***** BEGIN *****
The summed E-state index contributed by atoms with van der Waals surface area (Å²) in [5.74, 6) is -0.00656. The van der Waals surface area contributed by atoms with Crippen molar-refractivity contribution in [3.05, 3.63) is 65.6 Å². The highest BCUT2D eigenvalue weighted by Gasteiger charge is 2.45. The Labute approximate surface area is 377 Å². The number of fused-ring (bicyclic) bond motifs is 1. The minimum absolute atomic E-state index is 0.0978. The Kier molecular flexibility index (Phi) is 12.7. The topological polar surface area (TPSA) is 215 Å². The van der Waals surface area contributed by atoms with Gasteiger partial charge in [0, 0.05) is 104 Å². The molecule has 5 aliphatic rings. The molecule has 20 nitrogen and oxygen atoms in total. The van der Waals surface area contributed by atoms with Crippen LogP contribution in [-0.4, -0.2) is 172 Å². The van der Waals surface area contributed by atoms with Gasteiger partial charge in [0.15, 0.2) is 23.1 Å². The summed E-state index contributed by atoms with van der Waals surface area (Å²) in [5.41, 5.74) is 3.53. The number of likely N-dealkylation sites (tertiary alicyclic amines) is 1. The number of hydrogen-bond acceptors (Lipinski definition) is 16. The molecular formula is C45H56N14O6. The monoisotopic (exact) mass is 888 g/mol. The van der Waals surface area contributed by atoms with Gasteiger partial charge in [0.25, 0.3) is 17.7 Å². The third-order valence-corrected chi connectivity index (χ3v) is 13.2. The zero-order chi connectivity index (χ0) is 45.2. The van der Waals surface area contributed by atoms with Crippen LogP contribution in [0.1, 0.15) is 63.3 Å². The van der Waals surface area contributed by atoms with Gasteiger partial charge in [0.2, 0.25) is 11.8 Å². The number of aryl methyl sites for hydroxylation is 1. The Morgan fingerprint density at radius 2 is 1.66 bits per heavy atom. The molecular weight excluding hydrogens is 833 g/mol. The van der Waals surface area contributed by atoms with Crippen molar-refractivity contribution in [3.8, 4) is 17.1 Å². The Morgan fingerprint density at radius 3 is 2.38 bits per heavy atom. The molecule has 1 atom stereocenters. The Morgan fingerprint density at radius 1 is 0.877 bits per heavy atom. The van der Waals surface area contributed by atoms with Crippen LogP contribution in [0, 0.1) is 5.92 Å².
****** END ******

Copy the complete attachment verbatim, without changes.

The summed E-state index contributed by atoms with van der Waals surface area (Å²) in [5.74, 6) is -0.00656. The van der Waals surface area contributed by atoms with Crippen molar-refractivity contribution in [3.05, 3.63) is 65.6 Å². The highest BCUT2D eigenvalue weighted by Gasteiger charge is 2.45. The Labute approximate surface area is 377 Å². The number of fused-ring (bicyclic) bond motifs is 1. The minimum absolute atomic E-state index is 0.0978. The Kier molecular flexibility index (Phi) is 12.7. The topological polar surface area (TPSA) is 215 Å². The van der Waals surface area contributed by atoms with Gasteiger partial charge in [0, 0.05) is 104 Å². The molecule has 5 aliphatic rings. The molecule has 20 nitrogen and oxygen atoms in total. The van der Waals surface area contributed by atoms with Crippen LogP contribution in [-0.4, -0.2) is 172 Å². The van der Waals surface area contributed by atoms with Gasteiger partial charge in [0.15, 0.2) is 23.1 Å². The summed E-state index contributed by atoms with van der Waals surface area (Å²) in [5.41, 5.74) is 3.53. The number of likely N-dealkylation sites (tertiary alicyclic amines) is 1. The number of hydrogen-bond acceptors (Lipinski definition) is 16. The molecular formula is C45H56N14O6. The monoisotopic (exact) mass is 888 g/mol. The van der Waals surface area contributed by atoms with Gasteiger partial charge in [0.25, 0.3) is 17.7 Å². The third-order valence-corrected chi connectivity index (χ3v) is 13.2. The zero-order chi connectivity index (χ0) is 45.2. The van der Waals surface area contributed by atoms with Crippen LogP contribution in [0.1, 0.15) is 63.3 Å². The van der Waals surface area contributed by atoms with Gasteiger partial charge in [0.2, 0.25) is 11.8 Å². The number of aryl methyl sites for hydroxylation is 1. The Morgan fingerprint density at radius 2 is 1.66 bits per heavy atom. The molecular weight excluding hydrogens is 833 g/mol. The van der Waals surface area contributed by atoms with Crippen molar-refractivity contribution in [3.8, 4) is 17.1 Å². The Morgan fingerprint density at radius 3 is 2.38 bits per heavy atom. The molecule has 1 atom stereocenters. The Morgan fingerprint density at radius 1 is 0.877 bits per heavy atom. The van der Waals surface area contributed by atoms with Crippen LogP contribution in [0, 0.1) is 5.92 Å².